(a) the reasons it is important for community based civil society organisations to consider vulnerabilities in uncertain times to highlight the kinds of disaster that are becoming more likely and what may happen in different localities – flooding, fires, waves of unemployment and destitution, hunger and food shortage, water and waste water crisis.
(b) examples of effective response from organised communities in different places around the world,
(c) examples of ineffective or absent responses to disasters and/or cases where external interests seek to exploit a vulnerable and disrupted community ,
(d) system-level policies and/or actions that would powerfully assist local-level recovery and mitigation, and
(e) research that helps address the needs of young people so as to enable us to create participative presentation materials for civil society organisations working with parents and young people.
Community meetings (perhaps as common meals) and presentations
From such activities it will be useful to compile presentation materials tailored to a variety of civil society organisations to strengthen community links, develop relevant skills and raise awareness of system wide threats, threats specific to particular locations, and opportunities for effective local and system-level responses.
Presentations that are participative can be organised with the members of groups by arranging and preparing common meals together. In almost all disasters the task of feeding large groups of people becomes central – preparing a meal as an occasion for participative presentations is therefore an appropriate advance activity.
So too are meitheal work projects. Presentations will be inspirational but realistic about difficulties. Discussion and information exchange would include not only technical information but also discussion about the likely emotional and psychological impacts and what can be done to help people become more emotionally resilient.
The importance of horizontal participative structures would be stressed and the view to longer term rebuilding. Discussion would also identify policies and/or actions which are currently beyond the ability of local people to achieve but would powerfully assist recovery and mitigation – the preparedness activity will alert communities to the need to campaign for policies that avert or diminish the effects of systemic and environmental catastrophe.
An ideal outcome would thus be local networks strengthened by occasional meitheal activities – for example, gardening or farming events – as well as becoming informed and committed groups of policy influencers.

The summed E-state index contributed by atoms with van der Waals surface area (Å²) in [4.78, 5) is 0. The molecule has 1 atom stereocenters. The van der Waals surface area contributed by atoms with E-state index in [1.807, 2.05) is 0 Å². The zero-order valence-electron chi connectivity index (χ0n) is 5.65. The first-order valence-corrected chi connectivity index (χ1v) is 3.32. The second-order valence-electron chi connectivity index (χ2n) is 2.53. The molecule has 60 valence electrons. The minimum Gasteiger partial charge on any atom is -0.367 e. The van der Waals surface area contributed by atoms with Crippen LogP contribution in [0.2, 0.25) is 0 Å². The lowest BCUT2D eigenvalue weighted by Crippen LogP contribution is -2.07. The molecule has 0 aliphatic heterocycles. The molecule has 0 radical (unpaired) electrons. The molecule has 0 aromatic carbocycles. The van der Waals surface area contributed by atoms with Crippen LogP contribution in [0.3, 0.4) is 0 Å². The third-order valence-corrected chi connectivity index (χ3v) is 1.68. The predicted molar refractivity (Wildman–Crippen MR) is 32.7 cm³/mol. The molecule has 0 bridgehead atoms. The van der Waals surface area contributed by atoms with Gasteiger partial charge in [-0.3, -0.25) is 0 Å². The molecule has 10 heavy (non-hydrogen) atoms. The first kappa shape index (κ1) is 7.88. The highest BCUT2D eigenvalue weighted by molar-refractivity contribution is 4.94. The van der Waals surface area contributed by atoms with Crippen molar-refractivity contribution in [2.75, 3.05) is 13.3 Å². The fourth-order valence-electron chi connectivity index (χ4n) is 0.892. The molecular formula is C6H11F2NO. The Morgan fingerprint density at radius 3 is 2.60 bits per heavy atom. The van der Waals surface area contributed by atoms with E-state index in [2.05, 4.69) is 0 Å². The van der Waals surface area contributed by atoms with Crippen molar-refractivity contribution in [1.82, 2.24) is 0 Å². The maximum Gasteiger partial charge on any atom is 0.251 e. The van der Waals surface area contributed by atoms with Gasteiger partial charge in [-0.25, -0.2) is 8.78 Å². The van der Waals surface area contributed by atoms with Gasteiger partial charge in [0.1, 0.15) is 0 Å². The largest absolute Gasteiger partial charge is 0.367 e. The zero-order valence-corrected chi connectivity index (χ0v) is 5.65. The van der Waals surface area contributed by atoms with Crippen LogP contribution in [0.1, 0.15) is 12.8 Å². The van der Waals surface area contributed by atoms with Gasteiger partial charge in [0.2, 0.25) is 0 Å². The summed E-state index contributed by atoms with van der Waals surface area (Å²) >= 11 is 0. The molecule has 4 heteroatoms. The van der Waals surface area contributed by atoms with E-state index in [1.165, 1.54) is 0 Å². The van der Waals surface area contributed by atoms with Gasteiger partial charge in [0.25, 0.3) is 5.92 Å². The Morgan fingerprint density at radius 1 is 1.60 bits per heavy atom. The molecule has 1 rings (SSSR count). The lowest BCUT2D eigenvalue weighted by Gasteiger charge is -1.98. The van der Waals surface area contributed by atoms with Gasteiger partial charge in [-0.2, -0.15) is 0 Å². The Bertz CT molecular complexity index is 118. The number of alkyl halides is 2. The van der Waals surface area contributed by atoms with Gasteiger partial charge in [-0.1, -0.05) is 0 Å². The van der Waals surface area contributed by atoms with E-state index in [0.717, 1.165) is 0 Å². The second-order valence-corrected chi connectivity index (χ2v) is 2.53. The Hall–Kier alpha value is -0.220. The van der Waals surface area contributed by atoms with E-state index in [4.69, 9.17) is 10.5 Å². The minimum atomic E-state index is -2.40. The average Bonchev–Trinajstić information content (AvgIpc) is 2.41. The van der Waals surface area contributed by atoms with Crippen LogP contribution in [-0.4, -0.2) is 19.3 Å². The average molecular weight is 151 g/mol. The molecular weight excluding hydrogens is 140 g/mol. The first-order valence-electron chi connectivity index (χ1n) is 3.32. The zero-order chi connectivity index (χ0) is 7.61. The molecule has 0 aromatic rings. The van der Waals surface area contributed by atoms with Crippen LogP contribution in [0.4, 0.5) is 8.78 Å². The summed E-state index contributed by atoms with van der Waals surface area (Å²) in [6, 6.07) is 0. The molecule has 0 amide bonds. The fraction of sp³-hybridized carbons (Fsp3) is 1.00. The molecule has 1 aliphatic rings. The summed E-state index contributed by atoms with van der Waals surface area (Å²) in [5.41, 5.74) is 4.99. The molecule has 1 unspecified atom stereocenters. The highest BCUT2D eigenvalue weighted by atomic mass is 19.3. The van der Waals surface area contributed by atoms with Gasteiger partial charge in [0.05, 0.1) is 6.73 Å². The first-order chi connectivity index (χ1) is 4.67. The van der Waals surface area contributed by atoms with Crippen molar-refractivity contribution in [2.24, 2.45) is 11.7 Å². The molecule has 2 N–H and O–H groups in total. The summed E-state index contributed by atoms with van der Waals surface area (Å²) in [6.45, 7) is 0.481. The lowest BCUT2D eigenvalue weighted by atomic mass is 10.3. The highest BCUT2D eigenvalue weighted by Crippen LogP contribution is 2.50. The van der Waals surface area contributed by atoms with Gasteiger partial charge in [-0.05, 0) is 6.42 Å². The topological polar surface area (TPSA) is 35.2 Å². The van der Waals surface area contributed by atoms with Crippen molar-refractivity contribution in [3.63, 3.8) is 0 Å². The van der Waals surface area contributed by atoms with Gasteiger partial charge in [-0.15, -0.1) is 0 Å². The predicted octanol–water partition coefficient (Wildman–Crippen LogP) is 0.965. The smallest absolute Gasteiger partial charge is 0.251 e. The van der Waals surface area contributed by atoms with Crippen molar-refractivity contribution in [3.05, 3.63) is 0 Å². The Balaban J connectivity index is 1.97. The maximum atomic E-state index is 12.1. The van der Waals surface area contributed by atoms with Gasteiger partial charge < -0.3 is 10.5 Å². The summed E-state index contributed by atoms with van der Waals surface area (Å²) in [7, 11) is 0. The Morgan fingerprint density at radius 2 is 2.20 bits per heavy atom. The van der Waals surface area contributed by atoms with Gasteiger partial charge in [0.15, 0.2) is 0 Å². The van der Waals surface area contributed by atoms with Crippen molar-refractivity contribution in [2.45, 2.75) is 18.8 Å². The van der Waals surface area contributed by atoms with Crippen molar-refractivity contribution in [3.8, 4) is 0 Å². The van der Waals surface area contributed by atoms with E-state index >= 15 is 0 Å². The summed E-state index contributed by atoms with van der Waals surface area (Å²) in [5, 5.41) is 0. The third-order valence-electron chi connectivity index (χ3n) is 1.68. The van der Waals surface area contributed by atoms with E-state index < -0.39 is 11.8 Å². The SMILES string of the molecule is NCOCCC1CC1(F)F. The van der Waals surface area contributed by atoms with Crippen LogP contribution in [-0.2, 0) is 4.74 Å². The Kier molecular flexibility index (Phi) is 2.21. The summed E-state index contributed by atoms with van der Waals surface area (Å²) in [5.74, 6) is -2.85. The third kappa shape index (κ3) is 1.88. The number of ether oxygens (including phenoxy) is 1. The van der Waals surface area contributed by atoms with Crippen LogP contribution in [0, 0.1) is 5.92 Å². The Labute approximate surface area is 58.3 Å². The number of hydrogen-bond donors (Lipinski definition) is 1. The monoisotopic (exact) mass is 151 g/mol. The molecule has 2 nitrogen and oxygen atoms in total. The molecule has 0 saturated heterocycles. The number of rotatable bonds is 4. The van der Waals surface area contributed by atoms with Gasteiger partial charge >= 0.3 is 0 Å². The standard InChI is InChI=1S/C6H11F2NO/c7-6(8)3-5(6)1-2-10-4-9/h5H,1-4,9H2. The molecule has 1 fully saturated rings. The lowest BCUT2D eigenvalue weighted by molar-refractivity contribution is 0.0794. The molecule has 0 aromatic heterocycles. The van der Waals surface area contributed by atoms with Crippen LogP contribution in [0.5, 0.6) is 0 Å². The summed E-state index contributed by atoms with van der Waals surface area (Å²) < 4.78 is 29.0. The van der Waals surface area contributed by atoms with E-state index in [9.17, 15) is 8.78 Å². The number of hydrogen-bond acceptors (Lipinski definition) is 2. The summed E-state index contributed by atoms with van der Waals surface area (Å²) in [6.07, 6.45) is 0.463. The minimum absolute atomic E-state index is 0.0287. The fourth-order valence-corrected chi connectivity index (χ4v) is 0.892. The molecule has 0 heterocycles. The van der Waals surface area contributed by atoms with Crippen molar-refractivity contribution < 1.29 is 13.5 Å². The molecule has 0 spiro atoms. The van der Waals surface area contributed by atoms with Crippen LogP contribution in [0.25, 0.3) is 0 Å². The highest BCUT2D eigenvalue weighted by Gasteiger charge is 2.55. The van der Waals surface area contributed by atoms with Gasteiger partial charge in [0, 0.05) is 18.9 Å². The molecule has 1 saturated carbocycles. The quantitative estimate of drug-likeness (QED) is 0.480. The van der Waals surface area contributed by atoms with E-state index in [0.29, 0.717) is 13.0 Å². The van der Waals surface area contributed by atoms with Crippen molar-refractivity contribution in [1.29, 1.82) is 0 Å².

The next phase would be identifying groups who are so far not part of the information exchange meetings with a view to refining materials and lessons so that it is adapted and made appropriate to different age groups. This refining and adaptation is also appropriate to find out more about particular needs of black and minority ethnic communities, disability groups, homeless and destitute people, Travellers and so on.
Another aim would be strong links with international networks of disaster preparedness organisations which are working from the philosophy of disaster collectivism.
What kind of eventual outcomes would be aimed for?
Awareness raising and information exchange with community organisations about
(a) potential local threats as well as potential system wide “cascade crises” if/when hub interdependencies fail
(b) identifying potential actions, equipment and tools that could be needed to respond to disasters
(c) Identifying locations in the community which could conceivably be a focus for mutual aid activities – including meitheal events organised in advance of any emergency so as to strengthen trust and to bridge between different social networks
(d) training in protocols to ensure accuracy and easy accessibility of public information during and after an emergency –
(e) Number of people, taking various kinds of informal and formal training – first aid, domestic skills, emotional first aid, basic cookery, information and logistics
(f) discussion and consensus building about longer term goals for a safer and more resilient community passed on to politicians and officials with policy responsibilities
(g) Identifying work programmes to create a sustainable impact and sustainable awareness – ideally without the need for future funding